The Richard W. Riley College of Education and Leadership at Walden University has awarded $25,000 Ann “Tunky” Riley Excellence in Education Scholarships to Nafees Rasul, a special education teacher at Arnold Mireles Academy in Chicago, Ill., and Mindy Turner, a language arts teacher at Upper Greenwood Lake School in Hewitt, N.J.
Dedicated to the memory of Ann “Tunky” Riley, a teacher and passionate advocate for high-quality public education for all children and the late wife of Richard W. Riley, former Secretary of the U.S. Department of Education, the scholarships are awarded to educators who enroll as new students in the Riley College of Education and Leadership. Rasul is enrolled in the Doctor of Education (Ed.D.) program with a specialization in Teacher Leadership, and Turner is a student in the M.S. in Education program with a specialization in Elementary Reading and Literacy (Grades PreK–6).
Scholarships were awarded based on applicants’ essays about their contributions to students, colleagues or an economically disadvantaged school or community. Each applicant also submitted a letter of recommendation from a school official discussing how the applicant’s passion for teaching made an impact on his or her students, school or community.
“One of the most important actions that I took to impact positive change at school was to design and initiate a program called Teachers as Mentors,” Rasul wrote in her essay. “Teachers volunteered to be mentors to middle school students who had been identified by their classroom teachers as being at risk of failing. They were to assist them with school performance or related school issues. As a result, the students we mentored felt more confident in their ability to complete schoolwork, were less absent, were more cooperative and improved in their behavior.”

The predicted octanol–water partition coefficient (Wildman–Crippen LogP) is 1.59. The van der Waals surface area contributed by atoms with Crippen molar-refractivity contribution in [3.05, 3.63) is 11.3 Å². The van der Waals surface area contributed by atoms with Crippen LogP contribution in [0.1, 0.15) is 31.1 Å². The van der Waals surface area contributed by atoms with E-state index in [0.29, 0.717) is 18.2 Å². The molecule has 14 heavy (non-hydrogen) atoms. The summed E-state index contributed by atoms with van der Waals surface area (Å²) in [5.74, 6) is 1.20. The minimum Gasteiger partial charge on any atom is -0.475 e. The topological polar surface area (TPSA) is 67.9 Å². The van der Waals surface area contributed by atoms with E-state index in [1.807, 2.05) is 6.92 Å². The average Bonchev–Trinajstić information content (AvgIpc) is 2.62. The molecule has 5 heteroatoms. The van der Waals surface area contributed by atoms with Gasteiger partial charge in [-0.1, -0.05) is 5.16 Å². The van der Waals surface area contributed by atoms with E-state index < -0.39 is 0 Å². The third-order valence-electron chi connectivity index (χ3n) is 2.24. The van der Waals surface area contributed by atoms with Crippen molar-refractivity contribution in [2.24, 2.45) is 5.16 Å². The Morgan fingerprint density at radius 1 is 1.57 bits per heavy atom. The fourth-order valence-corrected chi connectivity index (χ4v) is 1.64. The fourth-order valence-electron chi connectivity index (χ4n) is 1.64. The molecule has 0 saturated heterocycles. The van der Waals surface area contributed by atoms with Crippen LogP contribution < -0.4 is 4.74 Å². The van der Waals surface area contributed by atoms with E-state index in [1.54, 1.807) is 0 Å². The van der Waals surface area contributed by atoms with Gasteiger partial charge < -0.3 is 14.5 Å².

Turner said in her essay, “Three years ago our school took on the challenge of raising the reading proficiency of our students by implementing a reading/writing workshop model of instruction. Where many of my students used to dread reading, they now crave it. They are reading more than ever, sharing informal and formal book reviews with peers and responding to text in conversation and writing. Through daily conferring with students, I am able to assess their degree of mastery of skills and tailor individual instruction to meet their current needs.”